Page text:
How Hydroponic Farming differs from Traditional Farming

How Hydroponic Farming differs from Traditional Farming?


Whenever someone asks about farming, the first picture that comes into a person’s mind is of open fields with tractors and machinery working on it, labours sowing or harvesting the crops.

Hydroponics is much different from traditional farming, it is 80 % more efficient in the water, nutrient usage, high yielding, and more sustainable in practice.

A hydroponic farm can be near a market or on a non-productive land because the plants are grown in a soil-less medium. If plants are not growing in soil, then what is the source of their nutrition? We will answer this question further in this article and discuss how hydroponic farming in India is different from the traditional method of crop cultivation?

No Requirement of Soil

Soil is the only source of nutrients for plants in the traditional farming method, but in hydroponics, it is not crucial for crop production. In hydroponics, the plants get their nutrition from a particular nutrient solution. Plants absorb nutrients from the solution much more effectively when compared to soil, and this is the reason behind the high nutritional quality of crops produced in hydroponics.

Hydroponics in India is becoming popular because it is considered a solution for rising food problems. Soil gets contaminated from industrial waste, chemical pesticides, and it is no longer suitable for crop production, especially in urban areas. Hydroponics produce vegetables, fruits and herbs which are healthy and free from chemical pesticides.

Increased Plant Density and Yield

In a hydroponic system, the plant density is significantly higher than traditional farming. The reason behind the higher plant density is the root expansion. In soil, the plant root expands more in search of nutrients and compete with others if planted closely. In hydroponics, the plant roots are shorter as they get nutrients accessible to them all the time.

A hydroponic farm can give 5-7 times higher yield compared to traditional farm with the same area of land. This increase is because plants can reach their full potential in a hydroponic system, which might be not possible in soil due to many variables.

Lesser Amount of Time and Work is Required

Growing crops in a hydroponic system can be time-saving in many ways. The traditional farms have a dominant problem of weeds, and it takes a fair amount of time and labour to remove weeds (unwanted plants) from the field. This problem is not found in hydroponic farms because the plants are not grown in soil.

The crops mature faster in hydroponics because they get a suitable growing environment. A balanced dose of nutrients and continuous monitoring of different variables such as pH, solution temperature, humidity, EC helps the grower control them with the use of technology. The structural design of a hydroponic farm is made in a way to allow more access to the plants for different practices.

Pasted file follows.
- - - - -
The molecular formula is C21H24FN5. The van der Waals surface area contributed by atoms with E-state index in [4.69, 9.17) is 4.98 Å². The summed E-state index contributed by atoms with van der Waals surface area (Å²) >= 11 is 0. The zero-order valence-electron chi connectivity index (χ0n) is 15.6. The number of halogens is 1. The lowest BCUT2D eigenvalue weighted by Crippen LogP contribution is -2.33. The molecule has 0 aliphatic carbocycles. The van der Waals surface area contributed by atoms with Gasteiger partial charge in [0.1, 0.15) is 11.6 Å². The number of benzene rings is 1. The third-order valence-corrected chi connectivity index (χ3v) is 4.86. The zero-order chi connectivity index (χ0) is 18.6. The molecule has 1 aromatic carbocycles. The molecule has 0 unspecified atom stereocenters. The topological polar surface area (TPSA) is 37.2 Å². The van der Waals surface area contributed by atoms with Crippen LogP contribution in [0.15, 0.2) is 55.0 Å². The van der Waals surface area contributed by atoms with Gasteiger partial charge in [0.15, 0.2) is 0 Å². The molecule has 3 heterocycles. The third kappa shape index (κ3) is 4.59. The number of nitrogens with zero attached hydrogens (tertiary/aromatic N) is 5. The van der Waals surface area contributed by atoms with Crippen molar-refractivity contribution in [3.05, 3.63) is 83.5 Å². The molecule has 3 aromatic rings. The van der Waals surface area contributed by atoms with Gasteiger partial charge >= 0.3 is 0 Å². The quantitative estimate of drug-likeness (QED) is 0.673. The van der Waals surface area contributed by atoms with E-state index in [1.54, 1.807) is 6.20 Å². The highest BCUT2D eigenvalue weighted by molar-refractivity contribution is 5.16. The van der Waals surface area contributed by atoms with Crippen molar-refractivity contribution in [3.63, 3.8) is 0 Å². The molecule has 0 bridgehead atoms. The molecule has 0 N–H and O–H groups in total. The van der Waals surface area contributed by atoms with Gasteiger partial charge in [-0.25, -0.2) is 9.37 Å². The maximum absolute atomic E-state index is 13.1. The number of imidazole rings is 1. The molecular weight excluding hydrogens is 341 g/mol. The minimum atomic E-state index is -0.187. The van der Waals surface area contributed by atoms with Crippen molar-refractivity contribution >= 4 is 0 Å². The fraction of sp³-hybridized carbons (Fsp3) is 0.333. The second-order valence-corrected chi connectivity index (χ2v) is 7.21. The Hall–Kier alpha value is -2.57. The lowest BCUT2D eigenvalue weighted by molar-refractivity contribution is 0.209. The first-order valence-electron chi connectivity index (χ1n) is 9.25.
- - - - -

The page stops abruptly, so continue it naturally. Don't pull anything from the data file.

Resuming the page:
Prevents Unnecessary Use of Chemical Fertilizers

Several bags of urea, potassium fertilizer and many other fertilizers get consumed in traditional farms during the whole crop production process. The unrestricted use of chemical fertilizer reduces the fertility of the soil, and their runoff pollutes the surrounding water bodies.

Hydroponic farming in India reduced the use of fertilizer and made the food production process more sustainable. The amount of nutrient required in hydroponics is lesser than the traditional farming method because of the high efficiency of the system.

Utilizes the non-productive land and saves water

One-sixth of India’s land is non-productive, such lands get deteriorated due to overexploitation or due to ecological instability. Productive or non-productive, the condition of soil has no impact on crop production in hydroponics.

That is why most of the hydroponic farms in India built on barren land, reducing the impact of food production on the environment. With today’s rate of population increase, we need to double our yield in the next twenty years with the same area of land. The hydroponic farming technique will help achieve this global food goal.

Decreasing groundwater level is also a public concern today, especially for those living in urban areas. Over half of the fields near a city gets irrigated by groundwater, by opting hydroponics, we can reduce the water usage up to 80 %, saving an enormous amount of water for domestic consumption.

Hydroponic farming in India is attracting the grower’s community and making food production more prosperous than earlier with the application of automated systems and technology.

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